EditorGUI.EndProperty();
	}
Revert and array functionality support.

Adding the Color

Now it's time to also draw the color property. To make it fit on the same line, we'll have to reduce the space that the vector uses. As the vector has three parts and the color is the fourth part, we'll give the vector the fist 75% of the horizontal space and place the color in the remaining 25%. We also use a single letter for the color label.
	public override void OnGUI (Rect position, SerializedProperty property, GUIContent label) {
		label = EditorGUI.BeginProperty(position, label, property);
		Rect contentPosition = EditorGUI.PrefixLabel(position, label);
		contentPosition.width *= 0.75f;
		EditorGUI.indentLevel = 0;
		EditorGUI.PropertyField(contentPosition, property.FindPropertyRelative("position"), GUIContent.none);
		contentPosition.x += contentPosition.width;
		contentPosition.width /= 3f;
		EditorGUI.PropertyField(contentPosition, property.FindPropertyRelative("color"), new GUIContent("C"));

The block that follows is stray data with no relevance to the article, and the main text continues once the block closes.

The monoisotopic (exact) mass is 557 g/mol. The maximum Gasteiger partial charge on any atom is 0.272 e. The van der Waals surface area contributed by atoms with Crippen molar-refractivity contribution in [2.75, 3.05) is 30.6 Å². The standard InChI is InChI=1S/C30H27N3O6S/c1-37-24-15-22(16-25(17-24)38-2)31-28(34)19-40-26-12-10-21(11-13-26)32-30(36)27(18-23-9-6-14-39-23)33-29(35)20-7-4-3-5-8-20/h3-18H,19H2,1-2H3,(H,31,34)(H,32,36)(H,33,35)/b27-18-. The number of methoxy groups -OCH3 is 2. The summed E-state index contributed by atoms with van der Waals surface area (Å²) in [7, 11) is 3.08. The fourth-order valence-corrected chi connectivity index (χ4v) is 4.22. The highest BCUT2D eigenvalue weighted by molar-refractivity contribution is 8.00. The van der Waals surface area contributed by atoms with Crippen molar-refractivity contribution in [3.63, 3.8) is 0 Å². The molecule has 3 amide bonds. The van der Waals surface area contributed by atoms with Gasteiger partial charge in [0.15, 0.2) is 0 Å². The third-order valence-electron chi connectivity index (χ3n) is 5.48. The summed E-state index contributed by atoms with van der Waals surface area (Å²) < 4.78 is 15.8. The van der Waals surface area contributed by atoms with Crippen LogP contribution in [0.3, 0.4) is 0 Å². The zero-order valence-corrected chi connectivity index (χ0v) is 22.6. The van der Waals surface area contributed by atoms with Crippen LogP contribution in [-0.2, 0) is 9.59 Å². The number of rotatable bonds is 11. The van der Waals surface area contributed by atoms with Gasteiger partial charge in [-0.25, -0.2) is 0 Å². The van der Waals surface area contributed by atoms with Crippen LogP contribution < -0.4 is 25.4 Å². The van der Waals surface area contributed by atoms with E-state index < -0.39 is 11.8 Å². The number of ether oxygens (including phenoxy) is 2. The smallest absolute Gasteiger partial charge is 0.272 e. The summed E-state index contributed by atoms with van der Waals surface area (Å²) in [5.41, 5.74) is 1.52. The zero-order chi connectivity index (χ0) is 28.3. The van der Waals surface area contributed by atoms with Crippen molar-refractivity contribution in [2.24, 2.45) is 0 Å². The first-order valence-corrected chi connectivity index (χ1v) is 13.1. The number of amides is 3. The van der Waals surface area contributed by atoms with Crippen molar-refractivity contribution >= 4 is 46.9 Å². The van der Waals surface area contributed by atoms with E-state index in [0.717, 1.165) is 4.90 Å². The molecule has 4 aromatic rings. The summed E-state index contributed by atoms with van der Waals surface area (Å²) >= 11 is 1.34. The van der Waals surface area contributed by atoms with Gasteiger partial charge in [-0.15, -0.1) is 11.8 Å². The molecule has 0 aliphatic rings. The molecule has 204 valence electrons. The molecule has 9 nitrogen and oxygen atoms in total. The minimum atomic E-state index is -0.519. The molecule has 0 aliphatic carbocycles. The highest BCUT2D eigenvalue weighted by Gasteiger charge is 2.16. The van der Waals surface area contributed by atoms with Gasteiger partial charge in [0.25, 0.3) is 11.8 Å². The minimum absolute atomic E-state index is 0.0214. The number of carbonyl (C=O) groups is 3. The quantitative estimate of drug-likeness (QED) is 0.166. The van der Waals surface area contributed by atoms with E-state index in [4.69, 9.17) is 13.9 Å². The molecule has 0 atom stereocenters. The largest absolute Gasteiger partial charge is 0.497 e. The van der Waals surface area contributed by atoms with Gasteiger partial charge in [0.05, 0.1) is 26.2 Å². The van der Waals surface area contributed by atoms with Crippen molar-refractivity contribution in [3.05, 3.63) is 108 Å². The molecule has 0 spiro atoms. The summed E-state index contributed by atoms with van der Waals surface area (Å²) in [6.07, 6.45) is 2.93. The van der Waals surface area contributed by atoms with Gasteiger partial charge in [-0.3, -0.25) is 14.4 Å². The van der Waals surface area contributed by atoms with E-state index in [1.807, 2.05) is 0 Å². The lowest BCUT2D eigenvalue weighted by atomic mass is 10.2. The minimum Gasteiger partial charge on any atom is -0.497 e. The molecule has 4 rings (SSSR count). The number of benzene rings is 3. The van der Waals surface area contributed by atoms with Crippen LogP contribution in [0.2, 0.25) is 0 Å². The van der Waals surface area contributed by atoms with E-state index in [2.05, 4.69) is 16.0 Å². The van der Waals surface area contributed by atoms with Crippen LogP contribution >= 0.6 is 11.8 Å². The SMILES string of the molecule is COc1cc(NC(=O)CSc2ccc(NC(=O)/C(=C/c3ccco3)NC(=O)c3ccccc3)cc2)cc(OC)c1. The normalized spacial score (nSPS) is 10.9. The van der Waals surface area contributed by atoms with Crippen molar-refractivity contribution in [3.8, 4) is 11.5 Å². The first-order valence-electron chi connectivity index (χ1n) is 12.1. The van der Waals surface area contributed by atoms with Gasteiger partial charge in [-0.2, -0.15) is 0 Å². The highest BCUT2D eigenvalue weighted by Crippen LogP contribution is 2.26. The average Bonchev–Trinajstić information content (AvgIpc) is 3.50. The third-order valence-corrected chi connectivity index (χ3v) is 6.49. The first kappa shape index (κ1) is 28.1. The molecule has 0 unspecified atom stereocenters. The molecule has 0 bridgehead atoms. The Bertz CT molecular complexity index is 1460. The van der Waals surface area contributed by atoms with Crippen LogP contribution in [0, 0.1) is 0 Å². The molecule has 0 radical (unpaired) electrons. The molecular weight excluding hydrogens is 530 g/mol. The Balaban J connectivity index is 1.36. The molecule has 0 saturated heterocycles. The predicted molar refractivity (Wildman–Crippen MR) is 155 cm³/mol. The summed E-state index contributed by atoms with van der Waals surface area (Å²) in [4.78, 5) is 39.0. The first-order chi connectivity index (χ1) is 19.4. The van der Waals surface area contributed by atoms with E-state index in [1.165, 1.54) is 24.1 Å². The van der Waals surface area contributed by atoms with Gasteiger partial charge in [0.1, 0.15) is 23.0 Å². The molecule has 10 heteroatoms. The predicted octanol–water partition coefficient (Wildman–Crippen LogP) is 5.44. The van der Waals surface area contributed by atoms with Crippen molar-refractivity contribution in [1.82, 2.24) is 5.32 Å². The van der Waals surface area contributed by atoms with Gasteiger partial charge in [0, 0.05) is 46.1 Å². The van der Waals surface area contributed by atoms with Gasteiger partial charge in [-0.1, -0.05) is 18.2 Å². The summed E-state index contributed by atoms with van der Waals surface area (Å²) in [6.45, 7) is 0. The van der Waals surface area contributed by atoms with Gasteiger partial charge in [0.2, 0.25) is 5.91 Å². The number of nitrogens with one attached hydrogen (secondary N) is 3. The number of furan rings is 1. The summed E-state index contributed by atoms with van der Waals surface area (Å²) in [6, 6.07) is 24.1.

EditorGUI.EndProperty();
	}
With color, but wrong.
Even though we're using a short label, it claims too much space and pushes the color data to the right. This is because the label width is fixed, regardless of its contents. You can tweak the label width by adjusting EditorGUIUtility.labelWidth. Using a width of 14 pixels works fine.
	public override void OnGUI (Rect position, SerializedProperty property, GUIContent label) {
		label = EditorGUI.BeginProperty(position, label, property);
		Rect contentPosition = EditorGUI.PrefixLabel(position, label);
		contentPosition.width *= 0.75f;
		EditorGUI.indentLevel = 0;
		EditorGUI.PropertyField(contentPosition, property.FindPropertyRelative("position"), GUIContent.none);
		contentPosition.x += contentPosition.width;
		contentPosition.width /= 3f;
		EditorGUIUtility.labelWidth = 14f;
		EditorGUI.PropertyField(contentPosition, property.FindPropertyRelative("color"), new GUIContent("C"));
		EditorGUI.EndProperty();
	}
Correctly sized color label.

Claiming an Extra Line

The default vectors switch between a single line and a double line depending on the width of the inspector. We can do so as well.

We have to override the GetPropertyHeight method to specify how much vertical space we need. The default for one line is 16 pixels. Adding a second line requires 18 additional pixels, 16 for the second line plus a margin of 2 between then.